"We were not only tired, but hungry, as we had scarcely anything to eat that day. We placed ourselves under the merciful protection of our Heavenly Father, our Blessed Lady and St. Joseph, as we were exposed to fearful dangers in that ugly place. We will never be able to tell our dear Sisters all the mortifications and humiliations we had to endure there. It was 9:00 o'clock before we could get a chance to make some tea; in the meantime, we remained near our carriage -- it was our only home. Mother felt much discouraged. She said, 'If Reverend Mother knew where we were, she would not go to bed this night.'
"Four of us slept in a shanty; the cook brought us a blanket, and, after picking some 'grey backs' off it, presented it to us. The men were coming in and going out all night. We asked the cook what it all meant. He replied in a somewhat embarrassed manner that 'ladies seldom pass this way, and when they do, the men wish to enjoy their society.' Mother, Sisters Ambrosia and Maxime remained in the carriage. The driver stayed with them as a protector. The cook was our guardian. He seemed to be a very nice young man and well educated.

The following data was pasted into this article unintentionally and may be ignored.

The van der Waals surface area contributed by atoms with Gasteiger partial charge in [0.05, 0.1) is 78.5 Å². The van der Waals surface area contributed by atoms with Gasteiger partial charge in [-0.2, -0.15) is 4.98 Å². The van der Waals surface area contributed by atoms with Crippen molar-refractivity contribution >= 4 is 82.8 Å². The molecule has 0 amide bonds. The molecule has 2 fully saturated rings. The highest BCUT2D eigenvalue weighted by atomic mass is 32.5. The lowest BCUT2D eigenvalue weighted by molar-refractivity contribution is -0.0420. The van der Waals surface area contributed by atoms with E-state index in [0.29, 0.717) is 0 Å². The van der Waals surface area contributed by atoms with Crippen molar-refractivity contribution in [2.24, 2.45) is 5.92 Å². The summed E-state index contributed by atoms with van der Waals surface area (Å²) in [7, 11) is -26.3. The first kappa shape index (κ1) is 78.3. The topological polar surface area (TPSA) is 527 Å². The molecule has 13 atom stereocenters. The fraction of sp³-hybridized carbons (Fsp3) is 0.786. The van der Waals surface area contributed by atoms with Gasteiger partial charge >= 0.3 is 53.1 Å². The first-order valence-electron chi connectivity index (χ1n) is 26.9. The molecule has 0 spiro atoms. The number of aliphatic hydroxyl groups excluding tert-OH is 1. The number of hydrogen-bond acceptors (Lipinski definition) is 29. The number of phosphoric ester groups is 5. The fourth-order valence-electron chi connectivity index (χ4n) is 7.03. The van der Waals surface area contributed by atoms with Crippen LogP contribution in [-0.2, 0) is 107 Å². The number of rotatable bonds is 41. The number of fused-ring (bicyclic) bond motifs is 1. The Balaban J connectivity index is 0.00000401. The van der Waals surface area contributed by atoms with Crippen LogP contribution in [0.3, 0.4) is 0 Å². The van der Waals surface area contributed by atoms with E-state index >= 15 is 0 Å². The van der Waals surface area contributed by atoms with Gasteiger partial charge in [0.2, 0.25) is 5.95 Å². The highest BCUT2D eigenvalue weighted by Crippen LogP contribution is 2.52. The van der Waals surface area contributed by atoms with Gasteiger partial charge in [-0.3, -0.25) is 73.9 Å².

"We started this morning at 5:00 o'clock, and entered the desert. It is a vast bed of sand. Traveling over it is rendered dangerous on account of the sand storms. We were told that about a month previous to our crossing it, they found a government wagon loaded with firearms, which had been forwarded several months before, and a stagecoach with seven passengers all buried in the sand. As sand is a good conductor, consequently the heat is extreme. When the sun is at meridian height the sand is hot enough to blister.
"In one place we passed a drove of horned cattle, said to contain 1,000 head; every one died of heat the same day. Another place we passed the remains of 1,500 sheep, smothered in a sand storm. In several places the sand is so deep that we were obliged to walk. We could get water only in one place and when we did get it, it was not only hot, but so full of minerals that we suffered more after taking it than before.
"We traveled until noon, rested until 4:00 o'clock p.m. Made some tea, which refreshed us. Recommending our journey to our Heavenly Father, we traveled until midnight. It was then cool and pleasant. The moon shone brightly; we walked and rode alternately. As we walked along we chanted a hymn. It was, indeed, a beautiful sight to see the Sisters at the lonely hour of midnight, crossing the frightful desert, singing hymns.